An often requested hors d’oeuvre from my catering days were butternut squash quesadillas with chipotle lime dipping sauce. They were a lighter alternative to classics like miniature beef wellingtons or scallops wrapped in bacon. A recipe I originally found in Gourmet magazine and now on the Epicurious website, it seemed to be universally liked by everyone. Crunchy on the outside, sweet roasted butternut squash and melted cheese inside, they disappeared as quickly as wait staff could get them out to hungry guests. The flavors of the roasted squash, onion and garlic are a perfect combination with creamy jack cheese, and sweet red pepper.
Begin the recipe by roasting squash cubes, an unpeeled onion cut in segments and several cloves of garlic. Since we had a large butternut squash crop this year, I am getting faster at peeling and chopping my own squash. But if you don’t want to take the time, you can purchase butternut squash that has already been peeled and cubed. It is considerably more expensive for the convenience. For the best results, roast cubes rather than baking squash halves . Although the roasted squash will be puréed before it is spread on the quesadilla, roasting cubed squash and the onion, allows the natural sugars in the vegetables to caramelize and enhances the flavor.
On a rimmed baking sheet, drizzle the squash cubes, onion and garlic with a neutral oil (vegetable, safflower) and toss lightly. Spread them out as evenly as possible so the squash will roast, not steam. Halfway through the cooking time use a plastic spatula to toss the cubes around a bit to maximize the surface area that gets browned. The garlic will be done first, use tongs to remove it to a work surface. Continue to roast the squash and onion until tender, as much as 15 more minutes, I like to check about every five minutes or so at this point. The squash will be soft and browned in places. Remove the peel from the onion and the garlic.
While the squash is cooking you will have time to chop the red pepper. Cut it into small dice, it will make for neater pieces when you cut the quesadillas. Place chopped pepper and jack cheese into separate bowls at your work station.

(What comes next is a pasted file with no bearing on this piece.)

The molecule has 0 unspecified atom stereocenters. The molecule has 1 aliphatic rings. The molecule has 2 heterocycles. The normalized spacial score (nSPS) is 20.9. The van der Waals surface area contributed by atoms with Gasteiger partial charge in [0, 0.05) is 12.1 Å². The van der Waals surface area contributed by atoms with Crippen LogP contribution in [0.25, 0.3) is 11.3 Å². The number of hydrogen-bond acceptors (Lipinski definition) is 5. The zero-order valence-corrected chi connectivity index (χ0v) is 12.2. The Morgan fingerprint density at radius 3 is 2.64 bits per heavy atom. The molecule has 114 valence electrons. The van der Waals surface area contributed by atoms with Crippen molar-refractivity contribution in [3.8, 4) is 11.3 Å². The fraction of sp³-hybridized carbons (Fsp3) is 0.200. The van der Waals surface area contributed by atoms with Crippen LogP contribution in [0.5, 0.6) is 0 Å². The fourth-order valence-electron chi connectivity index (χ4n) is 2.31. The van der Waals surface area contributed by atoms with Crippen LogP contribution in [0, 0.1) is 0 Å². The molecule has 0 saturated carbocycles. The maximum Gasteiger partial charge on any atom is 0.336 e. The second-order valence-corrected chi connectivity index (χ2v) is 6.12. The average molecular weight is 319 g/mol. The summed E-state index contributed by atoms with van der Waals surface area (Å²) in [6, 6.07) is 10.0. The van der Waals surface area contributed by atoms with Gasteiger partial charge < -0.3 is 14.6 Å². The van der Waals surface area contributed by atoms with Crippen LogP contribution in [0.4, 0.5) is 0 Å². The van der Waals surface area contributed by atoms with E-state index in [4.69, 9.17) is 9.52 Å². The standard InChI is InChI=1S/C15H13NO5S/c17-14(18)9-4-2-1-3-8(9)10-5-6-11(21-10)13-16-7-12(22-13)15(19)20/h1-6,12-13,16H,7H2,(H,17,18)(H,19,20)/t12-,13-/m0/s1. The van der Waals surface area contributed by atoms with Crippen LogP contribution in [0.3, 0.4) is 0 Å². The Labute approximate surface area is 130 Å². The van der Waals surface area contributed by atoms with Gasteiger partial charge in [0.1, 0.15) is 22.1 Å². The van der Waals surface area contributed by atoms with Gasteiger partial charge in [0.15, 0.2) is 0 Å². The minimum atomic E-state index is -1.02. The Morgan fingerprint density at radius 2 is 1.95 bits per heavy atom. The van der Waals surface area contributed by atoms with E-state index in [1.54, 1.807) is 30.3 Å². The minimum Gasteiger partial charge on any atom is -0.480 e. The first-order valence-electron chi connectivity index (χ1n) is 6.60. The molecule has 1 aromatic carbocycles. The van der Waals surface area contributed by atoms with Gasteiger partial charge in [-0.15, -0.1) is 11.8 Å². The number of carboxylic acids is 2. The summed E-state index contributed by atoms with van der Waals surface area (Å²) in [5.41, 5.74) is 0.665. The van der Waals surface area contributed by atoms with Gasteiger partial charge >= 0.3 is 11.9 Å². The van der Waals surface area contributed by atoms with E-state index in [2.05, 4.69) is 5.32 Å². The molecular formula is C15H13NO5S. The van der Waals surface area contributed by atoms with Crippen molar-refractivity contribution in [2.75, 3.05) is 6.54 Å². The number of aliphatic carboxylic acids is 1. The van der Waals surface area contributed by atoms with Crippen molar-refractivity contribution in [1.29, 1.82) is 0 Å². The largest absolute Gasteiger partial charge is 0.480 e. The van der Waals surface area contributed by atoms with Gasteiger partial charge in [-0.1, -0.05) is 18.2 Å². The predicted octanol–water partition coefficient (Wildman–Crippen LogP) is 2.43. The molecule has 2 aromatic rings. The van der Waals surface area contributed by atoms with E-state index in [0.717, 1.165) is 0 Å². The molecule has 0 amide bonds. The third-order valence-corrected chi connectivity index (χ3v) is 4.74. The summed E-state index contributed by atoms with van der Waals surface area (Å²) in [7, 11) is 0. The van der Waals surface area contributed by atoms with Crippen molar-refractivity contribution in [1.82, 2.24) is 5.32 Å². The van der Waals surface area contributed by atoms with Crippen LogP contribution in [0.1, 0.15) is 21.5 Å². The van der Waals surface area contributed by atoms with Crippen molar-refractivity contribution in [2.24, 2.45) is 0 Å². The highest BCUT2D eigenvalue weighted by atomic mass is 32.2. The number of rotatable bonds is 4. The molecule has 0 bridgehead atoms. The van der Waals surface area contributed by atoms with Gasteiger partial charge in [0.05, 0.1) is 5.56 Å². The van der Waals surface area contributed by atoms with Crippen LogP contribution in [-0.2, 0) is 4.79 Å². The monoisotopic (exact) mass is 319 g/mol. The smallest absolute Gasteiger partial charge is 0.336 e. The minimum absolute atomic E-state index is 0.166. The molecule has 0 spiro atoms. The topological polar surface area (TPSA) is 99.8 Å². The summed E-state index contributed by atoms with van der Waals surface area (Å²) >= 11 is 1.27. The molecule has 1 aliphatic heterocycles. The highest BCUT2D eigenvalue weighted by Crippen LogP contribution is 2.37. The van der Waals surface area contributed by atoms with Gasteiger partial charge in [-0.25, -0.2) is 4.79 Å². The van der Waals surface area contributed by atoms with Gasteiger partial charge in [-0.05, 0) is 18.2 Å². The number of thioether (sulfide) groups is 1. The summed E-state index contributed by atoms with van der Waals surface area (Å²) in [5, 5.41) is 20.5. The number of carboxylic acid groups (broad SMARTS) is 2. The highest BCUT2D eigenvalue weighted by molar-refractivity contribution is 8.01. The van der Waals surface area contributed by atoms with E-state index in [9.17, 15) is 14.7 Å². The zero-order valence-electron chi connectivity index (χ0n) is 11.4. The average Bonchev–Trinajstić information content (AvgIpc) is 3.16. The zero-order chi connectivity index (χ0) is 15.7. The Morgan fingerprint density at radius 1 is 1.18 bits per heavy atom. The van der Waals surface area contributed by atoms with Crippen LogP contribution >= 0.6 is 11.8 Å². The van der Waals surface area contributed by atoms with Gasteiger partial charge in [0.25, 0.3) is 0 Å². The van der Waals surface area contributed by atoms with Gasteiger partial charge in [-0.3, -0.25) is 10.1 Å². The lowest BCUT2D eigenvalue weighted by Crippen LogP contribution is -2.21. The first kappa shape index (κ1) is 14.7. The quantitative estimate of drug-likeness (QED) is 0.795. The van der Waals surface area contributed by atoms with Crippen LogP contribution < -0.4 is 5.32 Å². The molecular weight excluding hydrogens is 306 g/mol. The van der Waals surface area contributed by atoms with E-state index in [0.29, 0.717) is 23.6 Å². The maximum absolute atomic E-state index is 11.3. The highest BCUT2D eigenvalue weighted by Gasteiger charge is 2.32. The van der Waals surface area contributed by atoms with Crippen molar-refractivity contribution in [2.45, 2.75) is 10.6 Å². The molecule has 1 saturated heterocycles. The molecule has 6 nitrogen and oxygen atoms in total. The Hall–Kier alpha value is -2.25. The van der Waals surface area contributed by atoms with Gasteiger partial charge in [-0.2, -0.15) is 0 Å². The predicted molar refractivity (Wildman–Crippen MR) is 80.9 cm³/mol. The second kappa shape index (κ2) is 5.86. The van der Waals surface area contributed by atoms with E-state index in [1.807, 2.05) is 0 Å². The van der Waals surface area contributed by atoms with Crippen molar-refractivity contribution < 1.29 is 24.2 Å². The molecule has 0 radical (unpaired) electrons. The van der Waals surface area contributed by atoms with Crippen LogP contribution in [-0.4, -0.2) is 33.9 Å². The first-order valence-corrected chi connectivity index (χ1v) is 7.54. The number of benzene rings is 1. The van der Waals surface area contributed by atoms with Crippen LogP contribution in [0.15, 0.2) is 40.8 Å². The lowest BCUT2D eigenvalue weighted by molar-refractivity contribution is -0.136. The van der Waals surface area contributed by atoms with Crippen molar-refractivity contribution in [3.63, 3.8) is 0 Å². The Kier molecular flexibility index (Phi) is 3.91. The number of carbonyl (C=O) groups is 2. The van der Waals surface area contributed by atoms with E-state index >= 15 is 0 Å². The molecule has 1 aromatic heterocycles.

In a food processor or blender, purée the squash, onion and garlic until not quite smooth, leave it just a little chunky and transfer to a bowl. On a work surface spread out four tortillas. Next to the tortillas, place your bowls of squash puree, pepper and onion. Since you will be using one-fourth of each item on the tortillas, it’s relatively easy to “guesstimate” how much to use. Spread the puree first, evenly, almost but not quite to the edges, then sprinkle on the red pepper and then the cheese. Top with a second tortilla and press lightly to adhere. Spread a light coating of softened, not melted butter on either side of each tortilla. This step is little messy, you can put a sheet of waxed paper on two large baking sheet to cut down on the butter getting all over your work surface.
Heat a 7 inch non stick skillet over medium high heat until hot and cook the quesadillas. While the first side is cooking, press down lightly on the quesadilla so that everything sticks together, it will make the flipping easier. Cook the quesadillas about 3 minutes per side, you can lift up a little to see if you have achieved the light toasty brown color. I use a plastic spatula to flip them over, with a little help from my hand. Repeat with the remaining quesadillas and regulate the heat as necessary. Transfer to a warm oven while you are cooking the remaining quesadillas. Cut the quesadillas into 6 to 8 wedges, I have found a pizza wheel makes the neatest cuts.